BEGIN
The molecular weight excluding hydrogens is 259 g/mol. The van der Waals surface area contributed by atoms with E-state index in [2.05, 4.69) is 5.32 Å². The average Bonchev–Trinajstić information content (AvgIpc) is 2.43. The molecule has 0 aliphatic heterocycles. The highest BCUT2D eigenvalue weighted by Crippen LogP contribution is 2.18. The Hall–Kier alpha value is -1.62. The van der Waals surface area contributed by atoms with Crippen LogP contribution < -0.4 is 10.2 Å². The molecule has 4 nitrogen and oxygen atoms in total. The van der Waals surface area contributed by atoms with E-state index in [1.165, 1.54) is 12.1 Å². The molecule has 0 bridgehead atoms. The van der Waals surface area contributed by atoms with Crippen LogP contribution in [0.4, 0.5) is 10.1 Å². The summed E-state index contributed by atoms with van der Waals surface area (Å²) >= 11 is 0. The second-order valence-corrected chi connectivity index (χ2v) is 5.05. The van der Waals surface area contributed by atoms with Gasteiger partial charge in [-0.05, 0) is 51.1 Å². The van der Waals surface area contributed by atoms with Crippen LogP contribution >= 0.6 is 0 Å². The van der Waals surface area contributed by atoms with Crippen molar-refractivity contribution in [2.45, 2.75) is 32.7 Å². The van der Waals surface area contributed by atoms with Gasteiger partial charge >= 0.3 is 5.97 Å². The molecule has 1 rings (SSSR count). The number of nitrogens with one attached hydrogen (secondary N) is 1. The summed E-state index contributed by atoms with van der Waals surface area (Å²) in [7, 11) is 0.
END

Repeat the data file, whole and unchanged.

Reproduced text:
The molecular weight excluding hydrogens is 259 g/mol. The van der Waals surface area contributed by atoms with E-state index in [2.05, 4.69) is 5.32 Å². The average Bonchev–Trinajstić information content (AvgIpc) is 2.43. The molecule has 0 aliphatic heterocycles. The highest BCUT2D eigenvalue weighted by Crippen LogP contribution is 2.18. The Hall–Kier alpha value is -1.62. The van der Waals surface area contributed by atoms with Crippen LogP contribution < -0.4 is 10.2 Å². The molecule has 4 nitrogen and oxygen atoms in total. The van der Waals surface area contributed by atoms with E-state index in [1.165, 1.54) is 12.1 Å². The molecule has 0 bridgehead atoms. The van der Waals surface area contributed by atoms with Crippen LogP contribution in [0.4, 0.5) is 10.1 Å². The summed E-state index contributed by atoms with van der Waals surface area (Å²) >= 11 is 0. The second-order valence-corrected chi connectivity index (χ2v) is 5.05. The van der Waals surface area contributed by atoms with Gasteiger partial charge in [-0.05, 0) is 51.1 Å². The van der Waals surface area contributed by atoms with Crippen LogP contribution >= 0.6 is 0 Å². The van der Waals surface area contributed by atoms with Crippen molar-refractivity contribution in [2.45, 2.75) is 32.7 Å². The van der Waals surface area contributed by atoms with Gasteiger partial charge >= 0.3 is 5.97 Å². The molecule has 1 rings (SSSR count). The number of nitrogens with one attached hydrogen (secondary N) is 1. The summed E-state index contributed by atoms with van der Waals surface area (Å²) in [7, 11) is 0.